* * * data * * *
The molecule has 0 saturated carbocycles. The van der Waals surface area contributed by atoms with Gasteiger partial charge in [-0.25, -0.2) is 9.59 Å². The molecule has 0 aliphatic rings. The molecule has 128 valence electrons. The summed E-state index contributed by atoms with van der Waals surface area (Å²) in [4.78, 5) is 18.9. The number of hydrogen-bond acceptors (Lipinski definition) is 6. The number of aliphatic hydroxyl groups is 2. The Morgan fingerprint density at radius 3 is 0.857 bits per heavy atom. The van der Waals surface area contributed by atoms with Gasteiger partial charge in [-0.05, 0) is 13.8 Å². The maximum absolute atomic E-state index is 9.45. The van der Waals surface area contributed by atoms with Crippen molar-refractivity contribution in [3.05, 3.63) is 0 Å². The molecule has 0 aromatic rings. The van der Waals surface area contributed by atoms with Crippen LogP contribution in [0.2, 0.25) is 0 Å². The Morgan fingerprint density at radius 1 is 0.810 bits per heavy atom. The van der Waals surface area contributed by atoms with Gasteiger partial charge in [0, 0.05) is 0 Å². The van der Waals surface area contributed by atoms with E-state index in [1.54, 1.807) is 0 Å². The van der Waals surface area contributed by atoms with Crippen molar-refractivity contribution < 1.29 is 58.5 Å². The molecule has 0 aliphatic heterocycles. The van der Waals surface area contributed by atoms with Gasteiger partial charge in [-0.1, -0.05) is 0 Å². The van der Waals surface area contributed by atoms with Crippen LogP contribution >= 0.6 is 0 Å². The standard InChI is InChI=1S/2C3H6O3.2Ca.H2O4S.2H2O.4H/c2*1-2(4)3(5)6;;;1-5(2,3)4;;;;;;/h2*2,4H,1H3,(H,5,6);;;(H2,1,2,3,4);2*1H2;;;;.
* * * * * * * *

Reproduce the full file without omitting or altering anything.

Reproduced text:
The molecule has 0 saturated carbocycles. The van der Waals surface area contributed by atoms with Gasteiger partial charge in [-0.25, -0.2) is 9.59 Å². The molecule has 0 aliphatic rings. The molecule has 128 valence electrons. The summed E-state index contributed by atoms with van der Waals surface area (Å²) in [4.78, 5) is 18.9. The number of hydrogen-bond acceptors (Lipinski definition) is 6. The number of aliphatic hydroxyl groups is 2. The Morgan fingerprint density at radius 3 is 0.857 bits per heavy atom. The van der Waals surface area contributed by atoms with Gasteiger partial charge in [-0.05, 0) is 13.8 Å². The maximum absolute atomic E-state index is 9.45. The van der Waals surface area contributed by atoms with Crippen molar-refractivity contribution in [3.05, 3.63) is 0 Å². The molecule has 0 aromatic rings. The van der Waals surface area contributed by atoms with Crippen LogP contribution in [0.2, 0.25) is 0 Å². The Morgan fingerprint density at radius 1 is 0.810 bits per heavy atom. The van der Waals surface area contributed by atoms with Gasteiger partial charge in [0, 0.05) is 0 Å². The van der Waals surface area contributed by atoms with E-state index in [1.54, 1.807) is 0 Å². The van der Waals surface area contributed by atoms with Crippen molar-refractivity contribution < 1.29 is 58.5 Å². The molecule has 0 aliphatic heterocycles. The van der Waals surface area contributed by atoms with Gasteiger partial charge in [-0.1, -0.05) is 0 Å². The van der Waals surface area contributed by atoms with Crippen LogP contribution >= 0.6 is 0 Å². The standard InChI is InChI=1S/2C3H6O3.2Ca.H2O4S.2H2O.4H/c2*1-2(4)3(5)6;;;1-5(2,3)4;;;;;;/h2*2,4H,1H3,(H,5,6);;;(H2,1,2,3,4);2*1H2;;;;.